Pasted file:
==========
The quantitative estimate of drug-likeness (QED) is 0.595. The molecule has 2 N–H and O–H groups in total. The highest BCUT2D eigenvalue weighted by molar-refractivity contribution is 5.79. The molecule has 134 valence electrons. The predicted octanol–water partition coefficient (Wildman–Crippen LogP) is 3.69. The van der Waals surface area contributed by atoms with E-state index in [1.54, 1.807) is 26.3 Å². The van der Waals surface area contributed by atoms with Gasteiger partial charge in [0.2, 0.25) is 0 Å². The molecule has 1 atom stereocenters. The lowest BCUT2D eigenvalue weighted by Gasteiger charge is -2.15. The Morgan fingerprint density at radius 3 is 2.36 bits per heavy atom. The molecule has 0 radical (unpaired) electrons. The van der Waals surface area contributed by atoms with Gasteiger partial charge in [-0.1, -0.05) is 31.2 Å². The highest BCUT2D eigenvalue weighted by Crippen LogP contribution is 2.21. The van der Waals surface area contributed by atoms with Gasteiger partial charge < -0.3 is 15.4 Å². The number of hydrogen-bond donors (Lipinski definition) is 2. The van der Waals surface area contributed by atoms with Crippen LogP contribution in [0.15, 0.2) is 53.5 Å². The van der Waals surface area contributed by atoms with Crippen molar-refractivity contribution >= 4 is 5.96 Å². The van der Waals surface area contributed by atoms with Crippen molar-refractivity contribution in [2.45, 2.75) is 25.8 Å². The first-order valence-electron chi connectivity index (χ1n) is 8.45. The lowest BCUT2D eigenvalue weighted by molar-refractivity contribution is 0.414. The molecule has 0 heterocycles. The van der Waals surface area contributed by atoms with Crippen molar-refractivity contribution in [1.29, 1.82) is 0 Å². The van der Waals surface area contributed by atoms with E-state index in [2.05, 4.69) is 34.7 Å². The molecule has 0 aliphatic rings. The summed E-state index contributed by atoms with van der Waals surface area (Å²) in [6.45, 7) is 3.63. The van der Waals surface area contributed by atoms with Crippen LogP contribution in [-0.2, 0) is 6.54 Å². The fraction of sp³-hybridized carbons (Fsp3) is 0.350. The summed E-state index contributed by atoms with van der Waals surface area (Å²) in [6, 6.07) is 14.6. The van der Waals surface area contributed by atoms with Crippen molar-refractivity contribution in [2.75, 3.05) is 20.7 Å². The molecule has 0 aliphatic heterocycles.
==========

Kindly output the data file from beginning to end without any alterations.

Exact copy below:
The quantitative estimate of drug-likeness (QED) is 0.595. The molecule has 2 N–H and O–H groups in total. The highest BCUT2D eigenvalue weighted by molar-refractivity contribution is 5.79. The molecule has 134 valence electrons. The predicted octanol–water partition coefficient (Wildman–Crippen LogP) is 3.69. The van der Waals surface area contributed by atoms with E-state index in [1.54, 1.807) is 26.3 Å². The van der Waals surface area contributed by atoms with Gasteiger partial charge in [0.2, 0.25) is 0 Å². The molecule has 1 atom stereocenters. The lowest BCUT2D eigenvalue weighted by Gasteiger charge is -2.15. The Morgan fingerprint density at radius 3 is 2.36 bits per heavy atom. The molecule has 0 radical (unpaired) electrons. The van der Waals surface area contributed by atoms with Gasteiger partial charge in [-0.1, -0.05) is 31.2 Å². The highest BCUT2D eigenvalue weighted by Crippen LogP contribution is 2.21. The van der Waals surface area contributed by atoms with Gasteiger partial charge < -0.3 is 15.4 Å². The number of hydrogen-bond donors (Lipinski definition) is 2. The van der Waals surface area contributed by atoms with Crippen LogP contribution in [0.15, 0.2) is 53.5 Å². The van der Waals surface area contributed by atoms with Crippen molar-refractivity contribution >= 4 is 5.96 Å². The van der Waals surface area contributed by atoms with Crippen molar-refractivity contribution in [2.45, 2.75) is 25.8 Å². The first-order valence-electron chi connectivity index (χ1n) is 8.45. The lowest BCUT2D eigenvalue weighted by molar-refractivity contribution is 0.414. The molecule has 0 heterocycles. The van der Waals surface area contributed by atoms with Crippen molar-refractivity contribution in [1.29, 1.82) is 0 Å². The van der Waals surface area contributed by atoms with E-state index in [2.05, 4.69) is 34.7 Å². The molecule has 0 aliphatic rings. The summed E-state index contributed by atoms with van der Waals surface area (Å²) in [6.45, 7) is 3.63. The van der Waals surface area contributed by atoms with Crippen LogP contribution in [-0.2, 0) is 6.54 Å². The fraction of sp³-hybridized carbons (Fsp3) is 0.350. The summed E-state index contributed by atoms with van der Waals surface area (Å²) in [6, 6.07) is 14.6. The van der Waals surface area contributed by atoms with Crippen molar-refractivity contribution in [2.75, 3.05) is 20.7 Å². The molecule has 0 aliphatic heterocycles.